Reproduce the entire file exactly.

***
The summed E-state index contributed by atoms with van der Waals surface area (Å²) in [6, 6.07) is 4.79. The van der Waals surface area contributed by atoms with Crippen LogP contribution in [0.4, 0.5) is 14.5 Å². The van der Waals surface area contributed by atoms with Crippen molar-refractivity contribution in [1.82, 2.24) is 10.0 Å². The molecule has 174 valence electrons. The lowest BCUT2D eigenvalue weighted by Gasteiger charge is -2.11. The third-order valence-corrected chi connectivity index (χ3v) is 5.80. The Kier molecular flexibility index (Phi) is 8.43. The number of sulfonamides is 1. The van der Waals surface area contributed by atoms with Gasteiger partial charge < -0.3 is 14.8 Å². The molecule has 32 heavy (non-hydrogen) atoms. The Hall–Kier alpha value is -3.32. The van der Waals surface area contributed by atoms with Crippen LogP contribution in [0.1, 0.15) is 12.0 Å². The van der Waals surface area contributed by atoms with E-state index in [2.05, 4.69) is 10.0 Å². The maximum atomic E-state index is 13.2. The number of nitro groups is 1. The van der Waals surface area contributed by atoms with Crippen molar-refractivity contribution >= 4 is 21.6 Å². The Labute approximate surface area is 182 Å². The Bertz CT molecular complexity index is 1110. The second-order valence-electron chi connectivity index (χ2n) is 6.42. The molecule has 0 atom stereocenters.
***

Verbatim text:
The summed E-state index contributed by atoms with van der Waals surface area (Å²) in [6, 6.07) is 4.79. The van der Waals surface area contributed by atoms with Crippen LogP contribution in [0.4, 0.5) is 14.5 Å². The van der Waals surface area contributed by atoms with Crippen molar-refractivity contribution in [1.82, 2.24) is 10.0 Å². The molecule has 174 valence electrons. The lowest BCUT2D eigenvalue weighted by Gasteiger charge is -2.11. The third-order valence-corrected chi connectivity index (χ3v) is 5.80. The Kier molecular flexibility index (Phi) is 8.43. The number of sulfonamides is 1. The van der Waals surface area contributed by atoms with Gasteiger partial charge < -0.3 is 14.8 Å². The molecule has 32 heavy (non-hydrogen) atoms. The Hall–Kier alpha value is -3.32. The van der Waals surface area contributed by atoms with Crippen LogP contribution in [0.1, 0.15) is 12.0 Å². The van der Waals surface area contributed by atoms with E-state index in [2.05, 4.69) is 10.0 Å². The maximum atomic E-state index is 13.2. The number of nitro groups is 1. The van der Waals surface area contributed by atoms with Crippen molar-refractivity contribution >= 4 is 21.6 Å². The Labute approximate surface area is 182 Å². The Bertz CT molecular complexity index is 1110. The second-order valence-electron chi connectivity index (χ2n) is 6.42. The molecule has 0 atom stereocenters.